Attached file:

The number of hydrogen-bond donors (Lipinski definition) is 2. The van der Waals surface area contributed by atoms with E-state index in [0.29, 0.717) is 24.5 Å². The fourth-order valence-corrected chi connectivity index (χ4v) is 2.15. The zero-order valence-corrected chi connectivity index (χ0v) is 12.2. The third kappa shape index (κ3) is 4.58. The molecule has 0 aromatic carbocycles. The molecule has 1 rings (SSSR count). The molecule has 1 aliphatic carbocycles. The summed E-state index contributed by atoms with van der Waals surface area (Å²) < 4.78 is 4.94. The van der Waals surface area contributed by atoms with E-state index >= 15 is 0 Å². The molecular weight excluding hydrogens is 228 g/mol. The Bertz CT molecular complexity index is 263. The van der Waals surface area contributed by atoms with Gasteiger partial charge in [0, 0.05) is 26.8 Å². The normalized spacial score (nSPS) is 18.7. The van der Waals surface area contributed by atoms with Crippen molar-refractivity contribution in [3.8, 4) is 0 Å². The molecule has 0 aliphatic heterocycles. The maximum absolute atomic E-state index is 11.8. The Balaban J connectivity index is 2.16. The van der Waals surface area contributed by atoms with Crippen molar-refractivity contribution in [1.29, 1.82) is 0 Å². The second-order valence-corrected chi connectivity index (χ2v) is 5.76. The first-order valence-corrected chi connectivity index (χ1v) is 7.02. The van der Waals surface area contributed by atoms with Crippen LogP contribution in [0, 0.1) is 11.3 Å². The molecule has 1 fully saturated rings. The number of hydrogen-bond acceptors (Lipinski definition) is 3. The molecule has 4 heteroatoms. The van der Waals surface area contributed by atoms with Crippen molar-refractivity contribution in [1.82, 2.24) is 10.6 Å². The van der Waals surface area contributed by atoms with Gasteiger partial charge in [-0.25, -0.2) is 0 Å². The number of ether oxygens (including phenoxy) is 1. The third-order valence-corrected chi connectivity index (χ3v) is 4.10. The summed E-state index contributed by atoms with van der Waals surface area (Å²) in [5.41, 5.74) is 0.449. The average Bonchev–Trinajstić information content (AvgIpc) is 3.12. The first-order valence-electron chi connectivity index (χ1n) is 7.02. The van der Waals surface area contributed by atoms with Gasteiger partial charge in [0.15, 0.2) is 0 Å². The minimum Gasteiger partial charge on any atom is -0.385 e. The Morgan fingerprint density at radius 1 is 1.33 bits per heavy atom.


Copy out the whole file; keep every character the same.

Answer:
The number of hydrogen-bond donors (Lipinski definition) is 2. The van der Waals surface area contributed by atoms with E-state index in [0.29, 0.717) is 24.5 Å². The fourth-order valence-corrected chi connectivity index (χ4v) is 2.15. The zero-order valence-corrected chi connectivity index (χ0v) is 12.2. The third kappa shape index (κ3) is 4.58. The molecule has 0 aromatic carbocycles. The molecule has 1 rings (SSSR count). The molecule has 1 aliphatic carbocycles. The summed E-state index contributed by atoms with van der Waals surface area (Å²) < 4.78 is 4.94. The van der Waals surface area contributed by atoms with E-state index >= 15 is 0 Å². The molecular weight excluding hydrogens is 228 g/mol. The Bertz CT molecular complexity index is 263. The van der Waals surface area contributed by atoms with Gasteiger partial charge in [0, 0.05) is 26.8 Å². The normalized spacial score (nSPS) is 18.7. The van der Waals surface area contributed by atoms with Crippen molar-refractivity contribution in [3.8, 4) is 0 Å². The molecule has 0 aliphatic heterocycles. The maximum absolute atomic E-state index is 11.8. The Balaban J connectivity index is 2.16. The van der Waals surface area contributed by atoms with Crippen molar-refractivity contribution in [1.29, 1.82) is 0 Å². The second-order valence-corrected chi connectivity index (χ2v) is 5.76. The first-order valence-corrected chi connectivity index (χ1v) is 7.02. The van der Waals surface area contributed by atoms with Crippen LogP contribution in [0, 0.1) is 11.3 Å². The molecule has 1 fully saturated rings. The number of hydrogen-bond acceptors (Lipinski definition) is 3. The molecule has 4 heteroatoms. The van der Waals surface area contributed by atoms with Crippen molar-refractivity contribution in [1.82, 2.24) is 10.6 Å². The van der Waals surface area contributed by atoms with Gasteiger partial charge in [-0.25, -0.2) is 0 Å². The number of ether oxygens (including phenoxy) is 1. The third-order valence-corrected chi connectivity index (χ3v) is 4.10. The summed E-state index contributed by atoms with van der Waals surface area (Å²) in [5.41, 5.74) is 0.449. The average Bonchev–Trinajstić information content (AvgIpc) is 3.12. The first-order valence-electron chi connectivity index (χ1n) is 7.02. The van der Waals surface area contributed by atoms with Gasteiger partial charge in [0.15, 0.2) is 0 Å². The minimum Gasteiger partial charge on any atom is -0.385 e. The Morgan fingerprint density at radius 1 is 1.33 bits per heavy atom.